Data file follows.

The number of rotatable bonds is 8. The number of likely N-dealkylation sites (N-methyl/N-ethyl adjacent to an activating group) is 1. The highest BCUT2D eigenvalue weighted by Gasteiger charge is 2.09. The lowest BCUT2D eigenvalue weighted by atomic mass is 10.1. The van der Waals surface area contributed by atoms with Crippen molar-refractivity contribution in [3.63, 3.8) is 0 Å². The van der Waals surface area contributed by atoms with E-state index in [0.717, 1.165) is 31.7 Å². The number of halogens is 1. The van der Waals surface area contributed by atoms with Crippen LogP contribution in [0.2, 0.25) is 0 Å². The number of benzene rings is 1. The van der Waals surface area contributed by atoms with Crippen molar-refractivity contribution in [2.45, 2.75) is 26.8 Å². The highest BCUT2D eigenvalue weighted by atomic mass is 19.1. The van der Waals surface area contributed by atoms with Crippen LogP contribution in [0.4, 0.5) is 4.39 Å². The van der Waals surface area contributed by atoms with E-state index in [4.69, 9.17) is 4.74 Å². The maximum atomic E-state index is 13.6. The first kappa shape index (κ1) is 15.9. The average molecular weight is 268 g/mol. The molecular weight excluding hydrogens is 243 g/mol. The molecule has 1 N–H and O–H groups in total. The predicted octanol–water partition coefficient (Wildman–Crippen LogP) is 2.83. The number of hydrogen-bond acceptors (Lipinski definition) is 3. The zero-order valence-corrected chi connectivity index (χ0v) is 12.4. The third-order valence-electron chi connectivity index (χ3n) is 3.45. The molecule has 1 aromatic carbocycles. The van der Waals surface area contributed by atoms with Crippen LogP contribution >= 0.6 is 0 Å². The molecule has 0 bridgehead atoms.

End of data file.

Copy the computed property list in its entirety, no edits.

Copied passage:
The number of rotatable bonds is 8. The number of likely N-dealkylation sites (N-methyl/N-ethyl adjacent to an activating group) is 1. The highest BCUT2D eigenvalue weighted by Gasteiger charge is 2.09. The lowest BCUT2D eigenvalue weighted by atomic mass is 10.1. The van der Waals surface area contributed by atoms with Crippen molar-refractivity contribution in [3.63, 3.8) is 0 Å². The van der Waals surface area contributed by atoms with E-state index in [0.717, 1.165) is 31.7 Å². The number of halogens is 1. The van der Waals surface area contributed by atoms with Crippen LogP contribution in [0.2, 0.25) is 0 Å². The number of benzene rings is 1. The van der Waals surface area contributed by atoms with Crippen molar-refractivity contribution in [2.45, 2.75) is 26.8 Å². The highest BCUT2D eigenvalue weighted by atomic mass is 19.1. The van der Waals surface area contributed by atoms with Crippen LogP contribution in [0.4, 0.5) is 4.39 Å². The van der Waals surface area contributed by atoms with E-state index in [4.69, 9.17) is 4.74 Å². The maximum atomic E-state index is 13.6. The first kappa shape index (κ1) is 15.9. The average molecular weight is 268 g/mol. The molecular weight excluding hydrogens is 243 g/mol. The molecule has 1 N–H and O–H groups in total. The predicted octanol–water partition coefficient (Wildman–Crippen LogP) is 2.83. The number of hydrogen-bond acceptors (Lipinski definition) is 3. The zero-order valence-corrected chi connectivity index (χ0v) is 12.4. The third-order valence-electron chi connectivity index (χ3n) is 3.45. The molecule has 1 aromatic carbocycles. The van der Waals surface area contributed by atoms with Crippen LogP contribution >= 0.6 is 0 Å². The molecule has 0 bridgehead atoms.